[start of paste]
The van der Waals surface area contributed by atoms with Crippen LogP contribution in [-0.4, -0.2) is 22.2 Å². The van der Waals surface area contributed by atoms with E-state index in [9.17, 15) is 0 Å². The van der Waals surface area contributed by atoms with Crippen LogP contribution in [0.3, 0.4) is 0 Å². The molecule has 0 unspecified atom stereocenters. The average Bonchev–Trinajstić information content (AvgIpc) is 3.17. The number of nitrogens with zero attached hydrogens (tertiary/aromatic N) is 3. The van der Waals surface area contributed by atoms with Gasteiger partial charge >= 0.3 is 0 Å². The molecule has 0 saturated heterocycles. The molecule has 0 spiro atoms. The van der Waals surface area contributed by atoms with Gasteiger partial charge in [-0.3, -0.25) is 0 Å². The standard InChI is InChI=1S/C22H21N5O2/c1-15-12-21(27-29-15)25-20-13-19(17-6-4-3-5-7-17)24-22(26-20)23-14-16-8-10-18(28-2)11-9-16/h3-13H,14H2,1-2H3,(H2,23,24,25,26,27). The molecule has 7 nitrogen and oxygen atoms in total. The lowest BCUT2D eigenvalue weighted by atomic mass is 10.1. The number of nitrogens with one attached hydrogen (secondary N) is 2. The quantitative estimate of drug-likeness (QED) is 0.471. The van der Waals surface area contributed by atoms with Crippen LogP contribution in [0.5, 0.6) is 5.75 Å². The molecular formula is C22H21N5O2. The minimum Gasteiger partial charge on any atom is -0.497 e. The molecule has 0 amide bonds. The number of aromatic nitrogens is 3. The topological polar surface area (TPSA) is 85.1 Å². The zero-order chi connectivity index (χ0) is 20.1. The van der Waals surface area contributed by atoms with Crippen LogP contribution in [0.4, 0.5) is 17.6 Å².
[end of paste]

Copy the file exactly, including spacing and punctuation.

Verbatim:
The van der Waals surface area contributed by atoms with Crippen LogP contribution in [-0.4, -0.2) is 22.2 Å². The van der Waals surface area contributed by atoms with E-state index in [9.17, 15) is 0 Å². The van der Waals surface area contributed by atoms with Crippen LogP contribution in [0.3, 0.4) is 0 Å². The molecule has 0 unspecified atom stereocenters. The average Bonchev–Trinajstić information content (AvgIpc) is 3.17. The number of nitrogens with zero attached hydrogens (tertiary/aromatic N) is 3. The van der Waals surface area contributed by atoms with Gasteiger partial charge >= 0.3 is 0 Å². The molecule has 0 saturated heterocycles. The molecule has 0 spiro atoms. The van der Waals surface area contributed by atoms with Gasteiger partial charge in [-0.3, -0.25) is 0 Å². The standard InChI is InChI=1S/C22H21N5O2/c1-15-12-21(27-29-15)25-20-13-19(17-6-4-3-5-7-17)24-22(26-20)23-14-16-8-10-18(28-2)11-9-16/h3-13H,14H2,1-2H3,(H2,23,24,25,26,27). The molecule has 7 nitrogen and oxygen atoms in total. The lowest BCUT2D eigenvalue weighted by atomic mass is 10.1. The number of nitrogens with one attached hydrogen (secondary N) is 2. The quantitative estimate of drug-likeness (QED) is 0.471. The van der Waals surface area contributed by atoms with Crippen LogP contribution in [0.5, 0.6) is 5.75 Å². The molecular formula is C22H21N5O2. The minimum Gasteiger partial charge on any atom is -0.497 e. The molecule has 0 amide bonds. The number of aromatic nitrogens is 3. The topological polar surface area (TPSA) is 85.1 Å². The zero-order chi connectivity index (χ0) is 20.1. The van der Waals surface area contributed by atoms with Crippen LogP contribution in [0.4, 0.5) is 17.6 Å².